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Moray revisited: High-priority affective stimuli and visual search

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Previous research offers conflicting suggestions about whether "high-priority" verbal stimuli such as an individual's own name or emotionally charged words automatically grab attention and/or can be detected without the usual capacity limitations. Nine experiments investigated this issue, using visual search through displays of words. In speeded search tasks, the subject's own name was detected more quickly than other targets, but in no case were search slopes flat enough to suggest parallel search or "pop-out". Further, names were not found to be unusually potent distractors. Emotionally charged words were neither more readily detected as targets nor more potent as distractors than neutral words. Acomparison of observers' accuracy in searching briefly exposed simultaneous vs. successive displays provided further evidence that search for "high-priority" word targets is subject to the same severe capacity limitations as those that are found with search for neutral words.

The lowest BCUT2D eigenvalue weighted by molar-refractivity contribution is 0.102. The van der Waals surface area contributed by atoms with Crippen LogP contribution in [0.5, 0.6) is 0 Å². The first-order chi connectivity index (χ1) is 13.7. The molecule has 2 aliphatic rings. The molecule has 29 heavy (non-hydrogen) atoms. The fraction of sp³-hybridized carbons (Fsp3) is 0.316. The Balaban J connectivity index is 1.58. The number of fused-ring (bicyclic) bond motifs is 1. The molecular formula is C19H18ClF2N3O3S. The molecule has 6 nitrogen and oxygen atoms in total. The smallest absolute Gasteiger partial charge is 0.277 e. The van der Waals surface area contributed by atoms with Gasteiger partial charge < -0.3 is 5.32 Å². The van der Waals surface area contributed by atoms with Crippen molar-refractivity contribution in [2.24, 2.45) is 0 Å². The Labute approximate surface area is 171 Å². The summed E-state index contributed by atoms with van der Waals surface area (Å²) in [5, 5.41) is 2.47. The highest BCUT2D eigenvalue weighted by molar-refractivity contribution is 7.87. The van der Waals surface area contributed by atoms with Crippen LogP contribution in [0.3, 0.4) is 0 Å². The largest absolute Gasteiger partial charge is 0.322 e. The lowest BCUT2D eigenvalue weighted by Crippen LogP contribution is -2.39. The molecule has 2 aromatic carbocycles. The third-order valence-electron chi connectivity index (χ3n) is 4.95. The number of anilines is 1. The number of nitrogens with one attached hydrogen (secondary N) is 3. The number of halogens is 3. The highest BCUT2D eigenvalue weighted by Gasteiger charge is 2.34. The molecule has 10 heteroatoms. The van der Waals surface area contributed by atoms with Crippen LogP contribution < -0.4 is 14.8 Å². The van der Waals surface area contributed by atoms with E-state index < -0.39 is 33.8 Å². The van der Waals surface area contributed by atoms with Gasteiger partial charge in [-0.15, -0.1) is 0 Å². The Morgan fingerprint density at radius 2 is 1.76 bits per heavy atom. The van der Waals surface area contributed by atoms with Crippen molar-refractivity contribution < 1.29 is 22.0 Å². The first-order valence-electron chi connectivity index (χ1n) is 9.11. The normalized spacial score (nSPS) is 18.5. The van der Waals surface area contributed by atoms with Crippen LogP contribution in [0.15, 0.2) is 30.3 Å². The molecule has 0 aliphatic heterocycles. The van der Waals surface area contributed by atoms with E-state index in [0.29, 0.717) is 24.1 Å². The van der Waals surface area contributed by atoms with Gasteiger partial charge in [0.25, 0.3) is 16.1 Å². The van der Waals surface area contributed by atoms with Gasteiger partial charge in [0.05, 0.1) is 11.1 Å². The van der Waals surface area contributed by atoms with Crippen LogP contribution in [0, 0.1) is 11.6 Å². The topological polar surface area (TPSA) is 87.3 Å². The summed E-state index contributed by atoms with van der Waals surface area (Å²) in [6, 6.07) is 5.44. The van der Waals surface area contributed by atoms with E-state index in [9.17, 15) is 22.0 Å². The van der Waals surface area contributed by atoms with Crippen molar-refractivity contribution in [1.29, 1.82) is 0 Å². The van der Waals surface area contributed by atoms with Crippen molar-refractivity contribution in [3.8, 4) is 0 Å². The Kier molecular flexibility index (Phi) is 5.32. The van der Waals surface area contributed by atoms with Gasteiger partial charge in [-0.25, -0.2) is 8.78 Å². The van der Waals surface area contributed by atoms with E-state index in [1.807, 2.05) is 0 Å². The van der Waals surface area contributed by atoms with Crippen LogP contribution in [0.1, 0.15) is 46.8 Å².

Document Type: Research Article

DOI: http://dx.doi.org/10.1080/02724980343000107

Affiliations: University of California San Diego USA

Publication date: January 1, 2004

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